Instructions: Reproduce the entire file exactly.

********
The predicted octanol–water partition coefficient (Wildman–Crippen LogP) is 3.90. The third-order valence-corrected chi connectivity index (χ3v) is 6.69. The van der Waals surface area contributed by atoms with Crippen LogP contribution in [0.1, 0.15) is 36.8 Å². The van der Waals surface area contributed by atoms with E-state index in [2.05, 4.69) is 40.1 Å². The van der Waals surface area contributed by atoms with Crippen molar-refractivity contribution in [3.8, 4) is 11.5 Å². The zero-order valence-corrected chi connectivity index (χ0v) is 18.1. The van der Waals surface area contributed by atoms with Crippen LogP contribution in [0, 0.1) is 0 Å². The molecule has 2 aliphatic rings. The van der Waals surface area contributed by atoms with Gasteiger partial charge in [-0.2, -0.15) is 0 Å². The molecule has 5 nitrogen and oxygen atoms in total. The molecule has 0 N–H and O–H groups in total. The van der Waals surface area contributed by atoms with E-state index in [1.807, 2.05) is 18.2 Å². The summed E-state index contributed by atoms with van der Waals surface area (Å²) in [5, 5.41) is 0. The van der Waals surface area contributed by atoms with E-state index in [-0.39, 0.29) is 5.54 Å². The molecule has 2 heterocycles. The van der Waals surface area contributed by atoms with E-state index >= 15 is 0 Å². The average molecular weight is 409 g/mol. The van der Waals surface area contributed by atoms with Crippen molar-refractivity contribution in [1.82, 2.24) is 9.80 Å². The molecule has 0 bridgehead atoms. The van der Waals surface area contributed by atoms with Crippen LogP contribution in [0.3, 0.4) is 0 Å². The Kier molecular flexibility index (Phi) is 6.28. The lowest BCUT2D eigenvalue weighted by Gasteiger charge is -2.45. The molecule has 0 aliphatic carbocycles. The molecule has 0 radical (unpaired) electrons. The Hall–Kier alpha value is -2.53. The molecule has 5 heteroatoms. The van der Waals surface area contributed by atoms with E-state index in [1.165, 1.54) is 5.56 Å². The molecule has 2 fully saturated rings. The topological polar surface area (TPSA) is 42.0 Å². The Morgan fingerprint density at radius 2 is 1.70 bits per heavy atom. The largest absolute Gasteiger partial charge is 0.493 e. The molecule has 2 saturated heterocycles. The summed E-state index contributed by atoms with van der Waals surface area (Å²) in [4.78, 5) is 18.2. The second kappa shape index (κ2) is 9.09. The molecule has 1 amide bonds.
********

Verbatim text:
The predicted octanol–water partition coefficient (Wildman–Crippen LogP) is 3.90. The third-order valence-corrected chi connectivity index (χ3v) is 6.69. The van der Waals surface area contributed by atoms with Crippen LogP contribution in [0.1, 0.15) is 36.8 Å². The van der Waals surface area contributed by atoms with E-state index in [2.05, 4.69) is 40.1 Å². The van der Waals surface area contributed by atoms with Crippen molar-refractivity contribution in [3.8, 4) is 11.5 Å². The zero-order valence-corrected chi connectivity index (χ0v) is 18.1. The van der Waals surface area contributed by atoms with Crippen LogP contribution in [0, 0.1) is 0 Å². The molecule has 2 aliphatic rings. The van der Waals surface area contributed by atoms with Gasteiger partial charge in [-0.2, -0.15) is 0 Å². The molecule has 5 nitrogen and oxygen atoms in total. The molecule has 0 N–H and O–H groups in total. The van der Waals surface area contributed by atoms with E-state index in [1.807, 2.05) is 18.2 Å². The summed E-state index contributed by atoms with van der Waals surface area (Å²) in [5, 5.41) is 0. The van der Waals surface area contributed by atoms with E-state index in [-0.39, 0.29) is 5.54 Å². The molecule has 2 heterocycles. The van der Waals surface area contributed by atoms with E-state index >= 15 is 0 Å². The average molecular weight is 409 g/mol. The van der Waals surface area contributed by atoms with Crippen molar-refractivity contribution in [1.82, 2.24) is 9.80 Å². The molecule has 0 bridgehead atoms. The van der Waals surface area contributed by atoms with Crippen LogP contribution in [0.3, 0.4) is 0 Å². The Kier molecular flexibility index (Phi) is 6.28. The lowest BCUT2D eigenvalue weighted by Gasteiger charge is -2.45. The molecule has 0 aliphatic carbocycles. The molecule has 0 radical (unpaired) electrons. The Hall–Kier alpha value is -2.53. The molecule has 5 heteroatoms. The van der Waals surface area contributed by atoms with E-state index in [1.165, 1.54) is 5.56 Å². The molecule has 2 fully saturated rings. The topological polar surface area (TPSA) is 42.0 Å². The Morgan fingerprint density at radius 2 is 1.70 bits per heavy atom. The largest absolute Gasteiger partial charge is 0.493 e. The molecule has 2 saturated heterocycles. The summed E-state index contributed by atoms with van der Waals surface area (Å²) in [4.78, 5) is 18.2. The second kappa shape index (κ2) is 9.09. The molecule has 1 amide bonds.